Those who suffer chronic back pain after an injury find their lives transformed as routines become fragmented and relationships are disrupted by lingering discomfort. The diagnosis, usually for life, casts treatment as management. And though management is never a cure, it supplies a set of tools that can enable patients not so much to ignore their pain but rather to be less impressed by it and able to remodel their quality of life.

“By the time you’re ready to accept management, you’ve already been through a lot of treatments that haven’t worked,” Melanie Swan, ORT/L, says. Swan is the clinical manager of the Chronic Pain Care Center at the Rehabilitation Institute of Chicago (RIC), a multidisciplinary facility accustomed to treating patients who wandered too long searching for a cure that did not exist.

“If your physician came to you and said you would have chronic pain the rest of your life, would you take that at face value and go directly to a chronic pain treatment facility? Or would you go somewhere else and get a second opinion, or a third opinion?

“It’s a lot to swallow,” Swan says.

Though RIC is the last stop on the train for some patients, Swan says it is the right destination for those who have divested themselves of medical interventions and embraced an approach that deals realistically with the condition.

The philosophy of managing pain at RIC is firmly rooted in education, something Swan admits appears deceptively simple on the outside, yet is structured to yield dividends through the long term.

“We teach skills patients can apply to their daily lives that can create an overall decrease in their dependence on the medical system,” Swan says. Patients are taught to understand the anatomy and physiology associated with their condition and how to dose and progress their own exercises.

“Patients seek services from a physician or PT or chiropractor only when they truly need them and are able to self-manage their pain in the interim,” Swan says.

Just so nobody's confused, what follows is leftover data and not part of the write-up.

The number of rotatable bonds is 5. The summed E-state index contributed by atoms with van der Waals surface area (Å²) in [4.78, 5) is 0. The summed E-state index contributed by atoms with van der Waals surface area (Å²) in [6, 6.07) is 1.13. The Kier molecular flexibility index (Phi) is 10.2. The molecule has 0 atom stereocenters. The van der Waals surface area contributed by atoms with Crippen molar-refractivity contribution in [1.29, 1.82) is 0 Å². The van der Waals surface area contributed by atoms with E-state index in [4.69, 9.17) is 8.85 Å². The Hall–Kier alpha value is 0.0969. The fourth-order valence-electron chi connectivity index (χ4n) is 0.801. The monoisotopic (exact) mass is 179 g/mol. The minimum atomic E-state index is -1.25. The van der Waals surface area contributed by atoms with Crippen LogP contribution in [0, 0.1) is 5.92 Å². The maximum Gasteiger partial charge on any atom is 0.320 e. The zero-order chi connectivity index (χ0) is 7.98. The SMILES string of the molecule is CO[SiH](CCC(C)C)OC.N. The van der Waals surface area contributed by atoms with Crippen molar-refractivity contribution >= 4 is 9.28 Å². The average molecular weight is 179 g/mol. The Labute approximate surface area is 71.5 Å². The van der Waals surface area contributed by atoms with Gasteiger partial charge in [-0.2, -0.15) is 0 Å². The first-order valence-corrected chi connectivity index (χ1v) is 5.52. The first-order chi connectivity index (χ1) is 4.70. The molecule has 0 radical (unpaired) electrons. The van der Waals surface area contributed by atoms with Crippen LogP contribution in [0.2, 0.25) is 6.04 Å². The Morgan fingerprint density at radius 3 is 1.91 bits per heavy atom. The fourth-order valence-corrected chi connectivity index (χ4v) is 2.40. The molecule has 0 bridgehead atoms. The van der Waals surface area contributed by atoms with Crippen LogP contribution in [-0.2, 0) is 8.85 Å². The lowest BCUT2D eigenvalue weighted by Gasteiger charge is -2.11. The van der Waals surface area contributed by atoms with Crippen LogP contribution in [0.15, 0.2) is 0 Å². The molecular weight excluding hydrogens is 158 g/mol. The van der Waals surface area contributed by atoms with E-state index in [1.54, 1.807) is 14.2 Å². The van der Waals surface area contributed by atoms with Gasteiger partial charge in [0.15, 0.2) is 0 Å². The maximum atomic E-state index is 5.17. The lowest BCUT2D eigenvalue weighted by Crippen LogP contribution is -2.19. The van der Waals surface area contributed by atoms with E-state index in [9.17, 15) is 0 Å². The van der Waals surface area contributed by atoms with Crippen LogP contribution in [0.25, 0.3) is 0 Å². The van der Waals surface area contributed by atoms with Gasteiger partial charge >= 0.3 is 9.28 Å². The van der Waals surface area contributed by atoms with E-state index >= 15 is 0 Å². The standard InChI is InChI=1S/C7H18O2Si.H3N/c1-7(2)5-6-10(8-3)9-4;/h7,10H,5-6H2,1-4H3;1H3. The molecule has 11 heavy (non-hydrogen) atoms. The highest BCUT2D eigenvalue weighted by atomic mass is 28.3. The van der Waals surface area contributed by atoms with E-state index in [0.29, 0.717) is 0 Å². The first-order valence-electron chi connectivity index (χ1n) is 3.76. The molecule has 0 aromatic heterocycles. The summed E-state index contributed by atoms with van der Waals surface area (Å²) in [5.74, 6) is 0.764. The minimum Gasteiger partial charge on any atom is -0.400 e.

The therapy mix can include relaxation techniques, core strengthening, and exercises that increase range of motion and flexibility. A staff psychologist is also available to tailor coping skills designed to ease the changes a patient may encounter in lifestyle, leisure activities, and family interaction.

Individuals who suffer chronic back pain occupy up to 30% of the patient roster at RIC, Swan estimates. RIC therapist Amie King, PT, says the majority of that population comprises patients dealing with pain as a result of workplace injuries and insidious onset. King says overuse injuries dominate the back pain subset and usually stem from poor posture coupled with poor body mechanics. Disk pathology, she says, is usually present and precipitates a parade of symptoms that include back pain, sacroiliac joint pain, hip pain, radicular pain, paresthesia, and numbness.

“Our typical patient is one who colors in a good portion of the body chart,” King says, “not just a specific point of lower or upper back pain.”

Aquatic therapy, King says, is one of the most helpful treatments available to physical therapists, and is particularly useful for therapists who work with overweight patients. The free movement provided by buoyancy allows patients to work on new activation and movement patterns as well as build strength that can be used on dry land.

King does not endorse any single measure as a silver bullet for treating chronic back pain but contends a combination of education, lumbar stabilization, and active exercises to remodel tissue are the most effective approaches to treatment.

Modalities such as ultrasound, hot/cold therapy, and electric stimulation, King says, have proved to be of little benefit in the RIC regimen. King says that since tissue itself is not the sole issue in chronic back pain cases, spending treatment time with such modalities is minimally justified.


Pain and fear are rarely far apart from each other, and it is the fear of pain that can make chronic back pain suffers stop just short of the clinic’s front door.

“We tell them we’re going to help them change their lives, and they’re fearful to even hope for that,” Swan says. “Because what if it doesn’t work? Then it’s just one more disappointment in a string of things they thought would work and didn’t.”

King believes satisfactory outcomes are more related to an individual’s motivation than any specific diagnosis or cause of pain. She adds that patients who enter the RIC program with leftover skepticism from previous, unsuccessful treatments that only increased their pain sometimes fear they will only find more of the same.

“Being a physical therapist in a chronic pain setting requires a lot of patience and willingness to take the time to address the psychosocial issues a patient is dealing with, and not just treat the physical symptoms,” King explains. “It is a balance of treating the whole person.

“The patient’s state of mind has everything to do with how effective a treatment session will be,” King says.